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Generally A1200 is rather superior to MegaDrive, but MD is better in terms of sprites. It can shows up to 20 sprites per scan-line (vs 8 in Amiga) and 80 per VBL.

Also MD sale was impressive, more than 30 million units was sold vs ~6 million (for all Amiga models).


Regarding MegaDrive color palette: it has 1536 colors: 3x 512 colors (main, shadowed, highlighted).
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Old 19 April 2023, 15:39   #10
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Many of the differences between the two system were already mentioned but it seems people haven't mention (or I missed it) one aspect that makes the Mega Drive be better than the Amiga for fast raster/arcade games: its VDP has chunky-to-planar, which - together the already mentioned superior sprites - enabled the Mega Drive to have fast-flowing arcade games with lots of sprites on-screen. It made games like Streets of Rage 2, Ecco the Dolphin, Sonic the Hedgehog, Gunstar Heroes, Duke Nukem 3D and even Virtua Racing (even if it was lacklustre. I'm talking about the plain 16bit version and not the 32X one) possible.

This was one of the reasons that enabled the Mega Drive to have superior versions of games like Aladdin, The Lion King, Cool Spot, Chuck Rock or Micro Machines and allowed for very competently made games that the Amiga can only dream of like Sonic 3D Blast, The Pirates of Dark Water or Comix Zone and very competent versions of Samurai Shodown, The Punisher, Art of Fighting and Street Figther 2.

However, on a whole, the VDP is inferior to AGA which has a lot more oomph, in spite of the criminal lack of C2P abilities. And despite of some very nifty sprite management and the C2P, the VDP is closer to OCS than to AGA. Games that exist on both the Mega Drive and the OCS Amigas that are much better on the Amiga are, for instance, the Lotus games, Sensible Soccer, any 2D strategy game, etc. The Mega Drive's VRAM is also sort-of a joke, which hinders its performance considerably. IMO, the Mega Drive is only better than the OCS Amigas at fast paced 2D action games that rely on sprites and multiple plane fields. The Amiga is better at everything else.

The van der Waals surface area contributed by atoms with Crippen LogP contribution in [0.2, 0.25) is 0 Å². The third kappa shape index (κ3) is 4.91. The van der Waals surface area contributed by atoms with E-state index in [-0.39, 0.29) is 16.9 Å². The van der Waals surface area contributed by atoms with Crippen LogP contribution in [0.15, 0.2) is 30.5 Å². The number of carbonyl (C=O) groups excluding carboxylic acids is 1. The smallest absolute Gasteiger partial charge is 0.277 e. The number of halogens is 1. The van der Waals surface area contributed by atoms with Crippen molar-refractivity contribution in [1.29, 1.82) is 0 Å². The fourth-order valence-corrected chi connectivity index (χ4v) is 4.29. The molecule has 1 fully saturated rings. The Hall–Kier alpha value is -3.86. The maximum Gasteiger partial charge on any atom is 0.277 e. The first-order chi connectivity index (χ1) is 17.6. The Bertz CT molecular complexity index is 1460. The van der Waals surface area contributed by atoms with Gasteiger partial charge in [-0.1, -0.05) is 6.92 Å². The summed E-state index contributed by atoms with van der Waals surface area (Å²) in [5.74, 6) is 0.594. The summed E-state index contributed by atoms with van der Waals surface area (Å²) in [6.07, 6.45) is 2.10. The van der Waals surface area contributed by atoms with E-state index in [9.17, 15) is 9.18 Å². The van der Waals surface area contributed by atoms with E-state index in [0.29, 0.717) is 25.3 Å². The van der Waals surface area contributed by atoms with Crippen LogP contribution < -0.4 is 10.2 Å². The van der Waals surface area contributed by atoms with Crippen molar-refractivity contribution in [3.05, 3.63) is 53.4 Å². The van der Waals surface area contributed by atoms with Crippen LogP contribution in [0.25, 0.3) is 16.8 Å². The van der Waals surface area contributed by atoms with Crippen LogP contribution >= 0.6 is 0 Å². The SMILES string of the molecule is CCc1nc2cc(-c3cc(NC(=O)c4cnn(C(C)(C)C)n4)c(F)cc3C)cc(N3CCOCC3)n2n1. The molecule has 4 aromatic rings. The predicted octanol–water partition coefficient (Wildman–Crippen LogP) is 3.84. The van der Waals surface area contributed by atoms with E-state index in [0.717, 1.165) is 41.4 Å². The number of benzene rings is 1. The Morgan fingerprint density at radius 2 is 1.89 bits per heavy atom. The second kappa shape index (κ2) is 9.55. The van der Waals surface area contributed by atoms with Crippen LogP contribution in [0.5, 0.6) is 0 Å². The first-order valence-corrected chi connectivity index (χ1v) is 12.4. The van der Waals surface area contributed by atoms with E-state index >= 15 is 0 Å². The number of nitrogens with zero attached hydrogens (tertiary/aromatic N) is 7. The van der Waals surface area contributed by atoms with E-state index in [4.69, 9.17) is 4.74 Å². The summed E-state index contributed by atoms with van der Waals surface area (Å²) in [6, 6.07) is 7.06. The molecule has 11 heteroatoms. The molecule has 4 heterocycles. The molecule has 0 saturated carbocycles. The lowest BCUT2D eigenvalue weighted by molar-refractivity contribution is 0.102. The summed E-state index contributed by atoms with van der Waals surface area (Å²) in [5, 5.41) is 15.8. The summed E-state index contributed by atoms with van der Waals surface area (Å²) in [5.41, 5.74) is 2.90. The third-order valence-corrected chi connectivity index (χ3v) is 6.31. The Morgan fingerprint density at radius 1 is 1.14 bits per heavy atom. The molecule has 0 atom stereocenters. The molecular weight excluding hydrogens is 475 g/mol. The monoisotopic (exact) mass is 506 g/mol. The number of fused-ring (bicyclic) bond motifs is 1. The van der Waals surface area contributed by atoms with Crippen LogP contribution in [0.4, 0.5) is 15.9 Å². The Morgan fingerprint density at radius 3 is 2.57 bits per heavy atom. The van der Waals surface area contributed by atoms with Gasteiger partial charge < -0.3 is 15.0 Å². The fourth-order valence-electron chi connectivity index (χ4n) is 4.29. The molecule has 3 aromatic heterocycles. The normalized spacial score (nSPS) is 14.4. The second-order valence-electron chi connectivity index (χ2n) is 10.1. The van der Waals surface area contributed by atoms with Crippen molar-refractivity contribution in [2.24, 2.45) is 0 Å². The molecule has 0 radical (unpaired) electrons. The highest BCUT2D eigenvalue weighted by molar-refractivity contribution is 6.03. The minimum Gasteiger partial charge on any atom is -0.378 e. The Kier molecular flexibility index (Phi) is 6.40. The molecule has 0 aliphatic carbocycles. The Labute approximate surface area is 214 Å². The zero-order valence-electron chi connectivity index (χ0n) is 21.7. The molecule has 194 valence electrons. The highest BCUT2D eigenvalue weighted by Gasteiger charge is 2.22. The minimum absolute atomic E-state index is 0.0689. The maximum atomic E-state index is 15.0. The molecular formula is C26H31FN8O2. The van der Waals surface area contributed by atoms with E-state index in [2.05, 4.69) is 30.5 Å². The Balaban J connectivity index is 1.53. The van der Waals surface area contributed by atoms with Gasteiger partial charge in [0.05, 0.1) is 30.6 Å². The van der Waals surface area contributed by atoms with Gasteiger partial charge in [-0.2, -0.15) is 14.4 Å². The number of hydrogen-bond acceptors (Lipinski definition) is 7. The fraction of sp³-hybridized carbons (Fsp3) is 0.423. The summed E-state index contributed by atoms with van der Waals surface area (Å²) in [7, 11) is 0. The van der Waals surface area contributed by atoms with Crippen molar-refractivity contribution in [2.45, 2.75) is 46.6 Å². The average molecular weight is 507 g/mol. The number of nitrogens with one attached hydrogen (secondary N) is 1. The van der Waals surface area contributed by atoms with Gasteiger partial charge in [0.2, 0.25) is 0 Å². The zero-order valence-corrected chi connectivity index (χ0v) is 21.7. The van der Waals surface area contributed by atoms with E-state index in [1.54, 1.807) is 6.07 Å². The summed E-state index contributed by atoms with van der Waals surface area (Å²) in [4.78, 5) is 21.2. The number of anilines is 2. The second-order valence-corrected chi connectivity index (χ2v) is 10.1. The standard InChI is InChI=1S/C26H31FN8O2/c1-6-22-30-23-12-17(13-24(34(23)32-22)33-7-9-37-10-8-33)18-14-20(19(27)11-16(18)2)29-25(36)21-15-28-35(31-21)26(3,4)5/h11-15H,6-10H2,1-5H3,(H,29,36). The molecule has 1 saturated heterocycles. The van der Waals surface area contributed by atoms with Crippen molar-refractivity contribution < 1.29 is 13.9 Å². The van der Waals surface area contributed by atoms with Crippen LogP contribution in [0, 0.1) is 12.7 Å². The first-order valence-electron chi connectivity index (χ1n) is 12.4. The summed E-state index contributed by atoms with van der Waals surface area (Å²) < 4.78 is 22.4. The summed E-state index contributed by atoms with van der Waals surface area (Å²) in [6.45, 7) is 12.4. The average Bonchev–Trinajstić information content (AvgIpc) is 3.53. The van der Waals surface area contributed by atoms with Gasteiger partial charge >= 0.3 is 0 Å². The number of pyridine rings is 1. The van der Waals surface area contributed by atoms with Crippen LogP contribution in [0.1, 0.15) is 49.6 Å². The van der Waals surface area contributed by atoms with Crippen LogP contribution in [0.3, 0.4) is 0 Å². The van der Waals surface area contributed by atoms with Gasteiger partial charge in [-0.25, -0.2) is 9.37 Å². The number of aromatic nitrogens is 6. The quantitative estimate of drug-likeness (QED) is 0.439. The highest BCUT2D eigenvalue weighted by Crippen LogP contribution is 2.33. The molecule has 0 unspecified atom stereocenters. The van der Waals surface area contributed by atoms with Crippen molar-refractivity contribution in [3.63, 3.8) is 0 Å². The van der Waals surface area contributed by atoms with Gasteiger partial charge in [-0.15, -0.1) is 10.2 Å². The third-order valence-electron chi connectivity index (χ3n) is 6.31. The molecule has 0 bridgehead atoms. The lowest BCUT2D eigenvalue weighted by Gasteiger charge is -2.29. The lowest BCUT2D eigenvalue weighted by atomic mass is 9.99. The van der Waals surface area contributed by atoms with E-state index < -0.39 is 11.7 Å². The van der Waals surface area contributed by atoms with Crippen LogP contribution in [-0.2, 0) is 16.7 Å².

This, natch, being my very personal opinion.
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Old 19 April 2023, 16:55   #11
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@PortuguesePilot

A few questions:
Why chunky pixels would be faster than planar for 2D games?
Wasn't Virtua Racing enhanced by a DSP?
Why wouldn't AGA be able to do Samurai Shodown (a version similar to the Mega Drive that is, not the Neo Geo original)?
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Old 19 April 2023, 17:41   #12
Samurai_Crow
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Quote:
Originally Posted by vulture View Post
A few questions:
Why chunky pixels would be faster than planar for 2D games?
The transparency mask can be generated on-the-fly by a single 8-input logic gate to detect the zero byte.
Quote:
Originally Posted by vulture View Post
Wasn't Virtua Racing enhanced by a DSP?
It had an additional graphics chip in the cartridge, if that's what you mean.
Quote:
Originally Posted by vulture View Post
Why wouldn't AGA be able to do Samurai Shodown (a version similar to the Mega Drive that is, not the Neo Geo original)?
It could but it would need additional Fast RAM to make the bandwidth requirement. Chip RAM usage notwithstanding, the blitter and copper would need all the bandwidth they could get.
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Old 19 April 2023, 18:22   #13
sokolovic
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It had an additional graphics chip in the cartridge, if that's what you mean.
A bit more than just a graphic chip IMHO

https://segaretro.org/Sega_Virtua_Processor
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Old 19 April 2023, 20:08   #14
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Commodore's demise gave the A1200 a much shorter shelf-life than the Megadrive, people were still exploiting the A500's potential in 1994 (look at Elfmania / Brian the Lion / Mr Nutz etc compared to even the earliest Amiga-dedicated developments, the visual difference is stark) so I doubt there was as much desire to attack the A1200 as strongly, especially as it only really sold in Europe rather than the bigger Japanese and American markets.